Then they invented their ruses and potions of blood

Byron Murphy

News Editor/Deputy Editor

As you may have guessed from the above Nietzsche quote, I’m not speaking about economics this week. No, you see I am a terrible offender when it comes to putting things on the long finger, and a fully fledged subscriber to that old idiom “Hard work pays off in the future, but procrastination pays off now”. So this year I learned the most recent of many lessons decrying this practice, when I continually put off my defection from the Catholic Church month after month, assuming the opportunity to do it would wait until I had a lot of free time. Well it didn’t, and they closed the window of availability for defection earlier in the year, leaving me a fully signed up member of the church I was brought up in possibly forever.

Why would this be a problem you ask? Well, this refers to my decision to defect. Almost a year ago I asked myself, all things considered, do I see any connection between this institution and myself? This had nothing to do with me believing or not believing in a god, just the morals which the church attempts to uphold. The answer, I found, was of course not. I’m not homophobic, I’m pro-choice, liberal to the point of individualism and despite the odd joke, not even a supporter of the subjugation of women.

Even more than that, this was the first year I’ve really stepped back and looked at the effect Catholic rule has had on the Western world and it definitely gave me a new perspective. Basically, Catholicism paused European culture in the 4th century and it didn’t resume until 300 years ago. Since then, well, some pretty cool stuff has happened. Namely science, art, reasonable living conditions, liberalism and free thought.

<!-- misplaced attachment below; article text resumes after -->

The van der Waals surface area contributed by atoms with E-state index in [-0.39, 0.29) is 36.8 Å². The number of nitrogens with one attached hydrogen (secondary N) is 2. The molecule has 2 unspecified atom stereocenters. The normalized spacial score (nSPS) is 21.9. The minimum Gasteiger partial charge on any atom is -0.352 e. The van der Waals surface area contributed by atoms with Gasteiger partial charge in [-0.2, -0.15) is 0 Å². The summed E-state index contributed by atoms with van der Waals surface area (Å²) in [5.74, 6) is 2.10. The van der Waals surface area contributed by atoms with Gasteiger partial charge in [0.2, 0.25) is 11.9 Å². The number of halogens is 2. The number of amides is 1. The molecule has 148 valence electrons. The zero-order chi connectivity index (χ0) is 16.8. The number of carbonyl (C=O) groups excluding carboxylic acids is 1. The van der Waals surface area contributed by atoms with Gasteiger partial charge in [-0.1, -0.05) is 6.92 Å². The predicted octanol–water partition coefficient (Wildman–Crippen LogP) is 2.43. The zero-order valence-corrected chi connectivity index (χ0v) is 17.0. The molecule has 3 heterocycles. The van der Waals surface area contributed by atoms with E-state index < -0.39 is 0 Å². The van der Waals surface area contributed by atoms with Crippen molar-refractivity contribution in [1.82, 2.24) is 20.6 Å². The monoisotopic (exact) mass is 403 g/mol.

It didn’t help that I started to study the philosophy of German thinkers like Kant and Hegel at the same time, who stressed the importance of progressiveness and working towards an enlightened society. Funnily enough, they use the Catholic Church as an example of what not to do, treating it as a dead dogma. I began to see their meaning quite quickly, and the image of the church as dead flesh on the body of society began to appear in my mind (albeit guiltily, conditioning will do that). In the context of the Murphy and Ryan reports, along with the church’s appalling stance on human rights, it was clear to me that this necrotic tissue had become cancerous.

Of course the Irish response has been “They do good work all the same” and “We should try and change it from the inside out” but the problem is that’s not how you treat cancer. You treat cancer by cutting it out. So how do we do that? I’m always quick to suggest violence, but there are pacifistic methods also. Next year there’ll be a census, and the religion figures that come out of it will be influential in deciding how much power the church will retain over the next 4 years. If you fully agree with the church’s doctrine and actions, then by all means you should tick the Roman Catholic box. If you don’t really subscribe to their ideals but tick it because your family do, or out of habit, be aware that you’re tacitly supporting everything they do, good and bad. A scary thought indeed.

Originally published in the 23/11/2010 edition of the UCC Express

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